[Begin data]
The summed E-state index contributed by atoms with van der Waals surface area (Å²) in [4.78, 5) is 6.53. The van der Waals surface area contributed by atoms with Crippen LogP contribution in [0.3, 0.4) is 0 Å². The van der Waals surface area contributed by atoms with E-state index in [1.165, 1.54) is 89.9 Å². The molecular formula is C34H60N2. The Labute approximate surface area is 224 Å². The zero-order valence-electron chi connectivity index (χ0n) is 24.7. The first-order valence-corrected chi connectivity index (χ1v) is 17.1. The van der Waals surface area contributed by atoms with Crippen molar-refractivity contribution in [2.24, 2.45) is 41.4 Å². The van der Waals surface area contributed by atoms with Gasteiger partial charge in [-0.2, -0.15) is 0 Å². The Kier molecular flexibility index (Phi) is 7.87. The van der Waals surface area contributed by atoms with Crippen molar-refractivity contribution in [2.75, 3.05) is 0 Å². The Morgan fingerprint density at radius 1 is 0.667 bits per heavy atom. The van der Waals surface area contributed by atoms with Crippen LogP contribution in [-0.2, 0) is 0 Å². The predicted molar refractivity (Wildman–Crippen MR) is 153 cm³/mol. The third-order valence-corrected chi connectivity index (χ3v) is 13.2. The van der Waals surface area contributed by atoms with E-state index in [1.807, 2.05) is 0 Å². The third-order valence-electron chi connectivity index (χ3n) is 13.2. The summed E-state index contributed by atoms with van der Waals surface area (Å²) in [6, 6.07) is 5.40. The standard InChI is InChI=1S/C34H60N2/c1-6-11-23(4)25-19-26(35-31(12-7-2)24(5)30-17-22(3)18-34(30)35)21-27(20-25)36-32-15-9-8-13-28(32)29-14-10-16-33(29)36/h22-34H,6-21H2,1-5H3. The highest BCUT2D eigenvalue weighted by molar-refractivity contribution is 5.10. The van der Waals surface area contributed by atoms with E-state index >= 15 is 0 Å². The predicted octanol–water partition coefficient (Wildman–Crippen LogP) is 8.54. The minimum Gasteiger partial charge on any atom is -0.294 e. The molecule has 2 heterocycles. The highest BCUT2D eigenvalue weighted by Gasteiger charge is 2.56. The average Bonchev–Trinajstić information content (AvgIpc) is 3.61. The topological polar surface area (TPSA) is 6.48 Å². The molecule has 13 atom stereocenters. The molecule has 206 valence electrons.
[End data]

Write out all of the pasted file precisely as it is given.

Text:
The summed E-state index contributed by atoms with van der Waals surface area (Å²) in [4.78, 5) is 6.53. The van der Waals surface area contributed by atoms with Crippen LogP contribution in [0.3, 0.4) is 0 Å². The van der Waals surface area contributed by atoms with E-state index in [1.165, 1.54) is 89.9 Å². The molecular formula is C34H60N2. The Labute approximate surface area is 224 Å². The zero-order valence-electron chi connectivity index (χ0n) is 24.7. The first-order valence-corrected chi connectivity index (χ1v) is 17.1. The van der Waals surface area contributed by atoms with Crippen molar-refractivity contribution in [2.24, 2.45) is 41.4 Å². The van der Waals surface area contributed by atoms with Gasteiger partial charge in [-0.2, -0.15) is 0 Å². The Kier molecular flexibility index (Phi) is 7.87. The van der Waals surface area contributed by atoms with Crippen molar-refractivity contribution in [2.75, 3.05) is 0 Å². The Morgan fingerprint density at radius 1 is 0.667 bits per heavy atom. The van der Waals surface area contributed by atoms with Crippen LogP contribution in [-0.2, 0) is 0 Å². The predicted molar refractivity (Wildman–Crippen MR) is 153 cm³/mol. The third-order valence-corrected chi connectivity index (χ3v) is 13.2. The van der Waals surface area contributed by atoms with E-state index in [1.807, 2.05) is 0 Å². The third-order valence-electron chi connectivity index (χ3n) is 13.2. The summed E-state index contributed by atoms with van der Waals surface area (Å²) in [6, 6.07) is 5.40. The standard InChI is InChI=1S/C34H60N2/c1-6-11-23(4)25-19-26(35-31(12-7-2)24(5)30-17-22(3)18-34(30)35)21-27(20-25)36-32-15-9-8-13-28(32)29-14-10-16-33(29)36/h22-34H,6-21H2,1-5H3. The highest BCUT2D eigenvalue weighted by molar-refractivity contribution is 5.10. The van der Waals surface area contributed by atoms with E-state index >= 15 is 0 Å². The predicted octanol–water partition coefficient (Wildman–Crippen LogP) is 8.54. The minimum Gasteiger partial charge on any atom is -0.294 e. The molecule has 2 heterocycles. The highest BCUT2D eigenvalue weighted by Gasteiger charge is 2.56. The average Bonchev–Trinajstić information content (AvgIpc) is 3.61. The topological polar surface area (TPSA) is 6.48 Å². The molecule has 13 atom stereocenters. The molecule has 206 valence electrons.